4 THE MONTESSORI METHOD
was firmly planted upon the battle-field of the school, the victory would be won.
The so-called School of Scientific Pedagogy, therefore, instructed the teachers Jn the taking of anthropometric measurements, in the use of esthesiometric instruments, in the gathering of Psychological Data — and the army of new scientific teachers was formed.
It should be said that in this movement Italy showed herself to be abreast of the times. In Erance, in England, and especially in America, experiments have been made in the elementary schools, based upon a study of anthropology and pyschological pedagogy, in the hope of finding in anthropometry and psychometry, the regeneration of the school. In these attempts it has rarely been the teachers who have carried on the research; the experiments have been, in most cases, in the hands of physicians who have taken more interest in their especial science than in education. They have usually sought to get from their experiments some contribution to psychology, or anthropology, rather than to attempt to organise their work and their results toward the formation of the long-sought Scientific Pedagogy. To sum up the situation briefly, anthropology and psychology have never devoted themselves to the question of educating children in the schools, nor have the scientifically trained teachers ever measured up to the standards of genuine scientists.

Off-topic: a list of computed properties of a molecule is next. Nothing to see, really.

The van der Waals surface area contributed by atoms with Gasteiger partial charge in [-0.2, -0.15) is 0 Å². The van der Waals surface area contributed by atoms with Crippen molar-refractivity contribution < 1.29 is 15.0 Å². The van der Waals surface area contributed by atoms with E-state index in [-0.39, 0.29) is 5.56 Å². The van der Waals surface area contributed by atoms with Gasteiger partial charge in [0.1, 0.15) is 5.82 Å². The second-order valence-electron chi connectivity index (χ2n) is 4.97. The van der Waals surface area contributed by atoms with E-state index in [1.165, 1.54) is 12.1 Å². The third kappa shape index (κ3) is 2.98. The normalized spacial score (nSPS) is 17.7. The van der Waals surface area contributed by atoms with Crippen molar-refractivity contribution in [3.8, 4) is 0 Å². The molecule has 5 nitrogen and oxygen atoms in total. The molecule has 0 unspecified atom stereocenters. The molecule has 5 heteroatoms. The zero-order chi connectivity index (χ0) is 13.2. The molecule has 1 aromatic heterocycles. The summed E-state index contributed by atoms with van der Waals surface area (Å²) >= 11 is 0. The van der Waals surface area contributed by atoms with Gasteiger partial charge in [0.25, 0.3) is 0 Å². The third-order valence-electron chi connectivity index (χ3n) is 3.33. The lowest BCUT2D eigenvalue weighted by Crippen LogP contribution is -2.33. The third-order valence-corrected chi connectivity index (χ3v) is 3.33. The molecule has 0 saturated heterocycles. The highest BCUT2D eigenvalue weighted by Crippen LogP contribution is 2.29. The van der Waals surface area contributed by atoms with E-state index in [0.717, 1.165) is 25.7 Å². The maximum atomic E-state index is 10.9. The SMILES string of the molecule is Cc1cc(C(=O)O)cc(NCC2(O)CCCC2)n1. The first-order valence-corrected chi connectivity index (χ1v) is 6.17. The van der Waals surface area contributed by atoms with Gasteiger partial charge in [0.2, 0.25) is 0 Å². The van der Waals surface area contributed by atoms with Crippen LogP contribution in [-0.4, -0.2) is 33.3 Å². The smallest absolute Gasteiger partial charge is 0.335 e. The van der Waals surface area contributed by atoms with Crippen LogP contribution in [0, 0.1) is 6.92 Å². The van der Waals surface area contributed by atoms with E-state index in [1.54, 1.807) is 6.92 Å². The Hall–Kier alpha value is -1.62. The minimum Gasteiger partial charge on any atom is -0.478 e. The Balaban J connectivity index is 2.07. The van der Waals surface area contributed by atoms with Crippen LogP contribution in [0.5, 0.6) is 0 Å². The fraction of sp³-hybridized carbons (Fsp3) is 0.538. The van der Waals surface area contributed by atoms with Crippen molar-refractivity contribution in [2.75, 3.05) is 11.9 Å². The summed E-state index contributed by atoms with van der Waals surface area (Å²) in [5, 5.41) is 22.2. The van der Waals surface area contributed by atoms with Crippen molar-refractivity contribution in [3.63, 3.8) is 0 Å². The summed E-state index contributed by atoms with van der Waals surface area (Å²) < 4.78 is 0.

The truth is that the practical progress of the school demands a genuine fusion of these modern tendencies, in practice and thought; such a fusion as shall bring scientists directly into the important field of the school and at the same time raise teachers from the inferior intellectual level to which they are limited to-day. Toward this eminently practical ideal the University School of Peda-